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    BWS Stories - Contest Winners

    Contest Winners - Death by Faulkner - June/July Winner!

    Amy Mullis lives in upstate South Carolina with her husband and two teenage sons who cringe whenever she invokes the name of William Faulkner. Read more of her work in Chicken Soup for the Beach Lover's Soul and Chicken Soup for the Chocolate Lover's Soul.


    Death by Faulkner - June/July Winner!

    "Test tomorrow," Mr. Beason chimed as if announcing the school would be giving free chocolate sundaes at lunch or handing out twenty dollar bills to use as bookmarks. We groaned collectively, already thinking alike on the first day of class. I wasn't surprised by the announcement. The youngest of three daughters, I was following a family tradition of taking English from the strictest, most sarcastic, most demanding teacher in the school. He caused our teenage heart rates to increase, and drove thoughts of junk food from our minds for seconds at a time. His last name was Beason. As far as we were concerned, his first name was Mister, and he had a reputation for making girls cry. That the rumor proved to be only partly true. Before the year was over, more than a few glassy eyed jocks blubbered into the sleeves of their letter jackets. But if you wanted to do well in college, you put in the time in Mr. Beason's class at Greer High.

    It was my mother, in infinite and omniscient mom wisdom who clued me in. "He likes to get a rise out of you, because he knows that means you're thinking." I pondered this statement with all the concentration a 16-year old can muster, and decided that since Mom had suggested this idea, it was wrong. But willing to try anything to survive, I packed my wit in with my lip gloss and hairspray when I went to school the next day. When the glib teacher lobbed a verbal harpoon at me, I caught it in midair like Tom Jones going after a motel key, and returned in kind. He stopped, looked at me, and narrowed his eyes. "I see you're sharp as a potato today." I was amazed at his response. I had stolen his arsenal and rendered him inane! I didn't even have time to appreciate the miracle that mom was right.  After that, we challenged each other to excellence--the instructor and the apprentice--fencing for our honor with words instead of swords. The challenge existed every day, and every day I strove for victory. From that day forward, I dove into literature the way a Labrador plunges into the surf; to capture the Frisbee or die in the attempt.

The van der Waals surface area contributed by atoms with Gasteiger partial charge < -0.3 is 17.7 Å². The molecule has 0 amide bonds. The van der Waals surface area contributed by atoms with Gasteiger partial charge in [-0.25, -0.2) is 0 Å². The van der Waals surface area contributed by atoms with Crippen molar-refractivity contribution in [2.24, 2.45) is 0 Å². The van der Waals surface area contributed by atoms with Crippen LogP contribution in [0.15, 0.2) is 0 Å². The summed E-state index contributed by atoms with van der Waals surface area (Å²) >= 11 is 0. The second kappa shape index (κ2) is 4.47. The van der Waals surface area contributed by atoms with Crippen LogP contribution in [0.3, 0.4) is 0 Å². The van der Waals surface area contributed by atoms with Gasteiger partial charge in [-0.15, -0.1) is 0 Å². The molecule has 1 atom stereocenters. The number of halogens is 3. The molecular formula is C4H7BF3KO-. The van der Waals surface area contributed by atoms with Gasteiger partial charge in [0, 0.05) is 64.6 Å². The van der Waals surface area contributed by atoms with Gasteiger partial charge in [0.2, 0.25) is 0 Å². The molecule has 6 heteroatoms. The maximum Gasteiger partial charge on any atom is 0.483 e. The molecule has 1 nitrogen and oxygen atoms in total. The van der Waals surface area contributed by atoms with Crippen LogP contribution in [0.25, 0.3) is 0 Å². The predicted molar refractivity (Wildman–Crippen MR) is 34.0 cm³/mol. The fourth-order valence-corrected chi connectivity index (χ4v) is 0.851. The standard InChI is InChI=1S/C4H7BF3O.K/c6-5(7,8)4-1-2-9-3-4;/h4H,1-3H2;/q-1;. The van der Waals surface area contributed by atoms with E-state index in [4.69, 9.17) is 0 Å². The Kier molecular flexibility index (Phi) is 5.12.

Gradually these events produced an amazing and horrible transformation in me. I became literate. Not the kind of literate where you can spell your name without peeking at your birth certificate or count the number of flavors available at the ice cream store. This was a dreadful, permanent type of change. I began to read books that did not contain the words quivering, throbbing, or pulsating; books by Hemingway, Fitzgerald, and Faulkner. I could spell Yoknapatawpha without hoisting the big dictionary from the shelf.

    I was branded with the worst possible title by my peers:  Smart Girl. I became an outcast during my tender and vulnerable teenage years, left alone with only Shakespeare and his sonnets to keep me company at lunch. There was nowhere to turn for help. No twelve step programs existed for my particular brand of nonconformity. As graduation loomed before us, strange and peculiar things began to happen at my house. My mailbox filled up daily with college brochures and scholarship offers. Recruiters for colleges rang my telephone constantly, pelting me with attention.

    Unfortunately there is no happy ending for this pathetic tale. I could not overcome my tragic flaw, and eventually succumbed to the dark side, accepting a scholarship from a local college. I studied hard, graduated with honors, and earned a special award for English composition. I'm employed at a company where I have full editorial control over the newsletter and am consulted on all things grammatical. I've had essays published in a national newspaper and in books and magazines.

    And whose fault is it that these things happened to me? Obviously, everything can be traced back to that wretched Mr. Beason. I hope he is aware of the calamity he caused. If not, I may drop him a postcard from Yoknapatawpha County. Mr. Faulkner wants to say hello.

     
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